Coronal plane deformities is – Harold was talking about, which is very similar to what he was discussing in the foot. These varus and valgus deformities and these rotational issues. We want to make sure that we got these things balanced out before we go throwing ankle replacements. You’ll notice on that slide that I put up there, if you take a look at that vertical plum one that I’ve dropped right up between those two barrel heels, you’ll notice it’s not lined up with the tibia but it is in fact lined up with the knee. So it’s really lined up in the mechanical axis. It’s just not the anatomic axis. You notice that the implant is very well balanced. Where contrarily speaking something like this where if you take a look at that plum line you can see it now going off into space and really not centered with the knee at all. It’s actually going way medial to it. This is clearly an example of malalignment in terms of an ankle replacement. These are really the four dominant ankle patterns that we see, with the bad boy being this guy right here, the incongruent valgus. Because he really doesn’t listen to anybody. He’s go shredded deltoids. You’ve got a poster tibial tendon that’s completely bagged. As Harold said earlier, we got a talar head that’s trying to escape. We’ve got that lateral peri-talar subluxation that Sig Hansen [phonetic] and talks about. Then we’ve got this foot sort of rotating away from the centerline of the body. Well, this makes it very difficult to put an ankle replacement in any of these. Here’s just an example of what you can do with them. You can see this woman actually had a fibular fracture as a result of her valgus deformity. I opted with kick-point screws just to do an isolated replacement. This required no additional off-tissue work other that some – I believe I did a poster tibial tendon transfer in her. I was able to correct out that valgus deformity with just doing an ankle replacement. You can see that lateral side was nice and open. That’s what we want to see. Incongruent varus, these are a little bit easier to treat. I get asked this all the time with my valgus patients. Do you do them all in one sitting? I don’t. I believe the valgus ankle, if you’re considering for replacement, you need to do all the hind foot work and you need to see where that plays out. You almost kind of want to put it on the shelf and forget about it for a while and see how that patient walks on it. Remember that this is a hard-wired mainframe issue for these patients. They tend to walk with their foot externally rotated. They were heeled shoes because if I had end-stage ankle arthritis, that’s what I would do. That’s how they walk. Drumming that out of them, you can put that implant in completely perfect. But getting them to walk that way is a completely different thing. So my patients typically will go through a month of prehab before even having the procedure where they learn how to walk with their foot straight or at least 10 to 20 degrees externally rotate it like they should. A lot of these patients just cast their leg out and it’s all coming from the hip level. You put an anchor replacement in them, they’re going to walk the exact same way, only with an ankle replacement. You’re not going to have a very good result. The difference with the incongruent varus ankle is that everything is coiled under the foot. In contrast to the incongruent valgus, where everything is sort of trying to escape, this is sort of growing back towards the midline. Now are the times when we really need to take a look at the forefoot and make sure that that’s balanced out afterwards because as you correct that varus out of that hind foot and out of that ankle, you’re going to create a forefoot valgus because that 1st metatarsal head is going to drive into the ground. That’s why we do these dorsiflex reprocedures. You can see these can be very tough because the structures are very lax. They can also be repaired relatively simplistically. But if you have a patient like this, this is not going to get an ankle replacement. So here’s another example. You can see incongruent varus. You see that little chip off the deltoid. A little ETLF. Fracture fragment as well. This was a CT-guided and you can see. What you can do, we’re just doing a replacement. It was not just a replacement but it’s a calcaneal osteotomy. It was a dorsiflexory first. That’s all the things I did on this one particular patient. These are all the places this patient had incisions. So, to get these things done, it is not sometimes an easy thing but it is possible to do it on one sitting. What’s often times seen is that a lot of these blocks are being caused by preexisting boney issues or ectopic bone growths. In almost all of these varus issues, we’ve got a completely bad set of peroneals. It’s just the contrast of what we saw on the medial side with the valgus. You can see with those peroneal tendons look like, it looks like a bunch of stringed-up spaghetti or something. They certainly don’t look nice and tubular like they should look. They’re very flattened and ratty looking. You can see once they’re removed and sort of retracted out of the way, you see that boney impingement which is the thing that’s really causing the varus. On all these varus cases, the lateral ankle repair is completely necessary. You must either do some sort of a transfer. Superior peroneal retinaculoplasty, all these things must be performed at this time because again, all these deformities are going to want to go back to the way they were. It’s tough to fight them. Here’s a nice example of a congruent varus. Now you notice that the ankle joint actually is lined up.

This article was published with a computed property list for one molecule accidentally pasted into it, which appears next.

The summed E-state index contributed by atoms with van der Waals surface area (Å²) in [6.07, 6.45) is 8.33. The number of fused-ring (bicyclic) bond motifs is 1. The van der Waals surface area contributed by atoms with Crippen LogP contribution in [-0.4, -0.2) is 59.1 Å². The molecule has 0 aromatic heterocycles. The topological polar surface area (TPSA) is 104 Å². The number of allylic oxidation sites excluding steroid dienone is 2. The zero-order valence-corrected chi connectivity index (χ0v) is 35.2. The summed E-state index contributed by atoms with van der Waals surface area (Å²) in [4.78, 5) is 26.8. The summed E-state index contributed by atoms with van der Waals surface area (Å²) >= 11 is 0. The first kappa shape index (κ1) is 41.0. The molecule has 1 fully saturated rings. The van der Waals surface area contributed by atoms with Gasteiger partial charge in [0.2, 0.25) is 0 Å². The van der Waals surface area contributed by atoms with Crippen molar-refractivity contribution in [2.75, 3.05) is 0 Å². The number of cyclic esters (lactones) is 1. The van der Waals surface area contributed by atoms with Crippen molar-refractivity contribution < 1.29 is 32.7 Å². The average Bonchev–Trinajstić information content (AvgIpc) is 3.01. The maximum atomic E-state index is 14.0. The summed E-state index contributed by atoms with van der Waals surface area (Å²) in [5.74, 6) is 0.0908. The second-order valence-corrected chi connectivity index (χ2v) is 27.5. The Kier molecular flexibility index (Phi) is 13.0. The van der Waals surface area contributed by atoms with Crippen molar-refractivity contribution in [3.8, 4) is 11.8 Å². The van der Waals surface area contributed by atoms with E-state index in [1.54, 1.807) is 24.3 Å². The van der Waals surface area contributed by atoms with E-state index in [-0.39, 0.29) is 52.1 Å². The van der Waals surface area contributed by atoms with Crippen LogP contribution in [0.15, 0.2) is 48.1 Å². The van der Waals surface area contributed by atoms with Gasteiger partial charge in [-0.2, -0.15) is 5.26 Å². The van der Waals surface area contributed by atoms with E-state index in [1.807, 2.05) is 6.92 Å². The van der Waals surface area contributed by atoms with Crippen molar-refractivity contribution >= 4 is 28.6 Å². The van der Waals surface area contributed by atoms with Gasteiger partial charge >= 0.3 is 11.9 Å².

The tibia pretty much parallels or matches the top of the talus. But you can see it’s tilted in that varus formation. Again, just by good surgical planning and by also understanding the mechanics involved, you can cut that deformity out without really doing a whole lot except for the soft tissue work which you only do accompany. You can see the dorsiflexor review is really nice. She has good range of motion. That’s actually a 58-year-old physical therapy that works with special needs children. Physical therapist. She’s about four years out and doing fantastic. Congruent valgus I believe we all have, at least to some degree. Valgus works in the human body, at least to some degree. Varus typically doesn’t. If we have a little bit of valgus in our knees, that works. If we got a little bit of valgus in our great toe, we can fit into shoes. All these things. I think we all have a little bit of valgus in it. In all of my patients I really take a very close look when I’m doing replacements because I want to make sure that I’m not leaving something behind and there’s not going to be – I’m not going to be upset with myself later because I do believe that they do present with, again, a little bit of valgus. Here’s a perfect example. This patient actually have a rarity. There’s really nothing you can do for osteochondral defects in the distal tibia. You can really antegrade fill them because unless the cartilage is intact, everything just falls into the joint. When the lesion is big enough like this individual, his lesion basically took up his whole distal tibia. There’s nothing much to do. He’s a younger guy. He’s getting close to retirement there. Ended up eventually retiring from UPS and was very active. Wanted to play with his grand kids. What did come out the gates was the ankle replacement but you see the alignment is off. So what do I do with that? How am I going to fix that? Well, this sometimes necessitates, you have to not bury your head in the sand. Have a very frank discussion with your patient. Say listen, this is the way you’re balancing out. We noticed that forefoot varus that Harold was just talking about and I got to get that first metatarsal down because as long as that thing is up, he’s going to continue to be malaligned. So with a simple cut osteotomy, I can get that 1st metatarsal head down and additionally a medial slide osteotomy of the heel. I can also correct out that deformity and correcting out any appropriate planes and get him where he needs to be. So what do you do if you have something like this? This was also one of my patients. I’m not trying to – I’m always distrustful of guys who don’t show their bad cases because anybody can get up here and show you their good stuff, but you learn nothing. Bobby Jones who said, “I’ve never learned anything from a tournament that I’ve won.” I truly believe that. We go through these things and it’s a learning process for all of us. This was a woman that it was all the rage to really undersize the talus. You can see, I really did undersize that talus. But that left a significant space laterally. So what’s the natural kick point here? I’m trying to give her more motion by not overstuffing her joint. But how much? There’s only so much you can do. It’s a size or size two and it doesn’t matter what company it is. It’s going to be millimeters of changes that are going to go occur. So if I go up, now I’m smacking into her fibula. So what took place overtime was this very similar thing that you just saw in the last case which she began to sort of drive that out. Again, she began to walk the way she was conditioned to walk. The woman had a post-traumatic ankle arthritis for 20 years. Who was I to think that I was going to drum this out of her in a one and a half hour procedure and fix all this? It’s sometimes foolhardy to think that you can. So again. Coming back doing an PTD FDL because her PT was shot doing a medialized calcaneal osteotomy cut on the forefoot. I was able to correct that out and get that longitudinal axis where I needed to be and that sagittal correction where I needed it to be. Complications, we’ll just get through these really fast. I mean seriously, where do we get started with these? Harold sort of eluded to this. Listen. Anybody can put these things in. It’s what to do when you see them come back and you don’t know what’s going on. Wounds, they’re sort of their own special thing. As I said earlier, this release a result. If we take a look at our first 25 to 50, we’re really careful. Then we start going into beast mode. We start taking on a lot of patients in cases we probably shouldn’t. Then somewhere around 100 we start to come back down that slope again because now we got wise from those second 50 where we really pushed the line. Is there a correlation between learning curve and this? Absolutely. Especially complications, no doubt about it. There’s got to be some sort of a thing that we can look at and we can extrapolate. You can see that’s reoperation with TAA. Look at that 51 100 compared to the 250 to 300. All way down at the bottom right. IT’s why we got better. We got smarter. We started to listen to ourselves which we were doing in the beginning.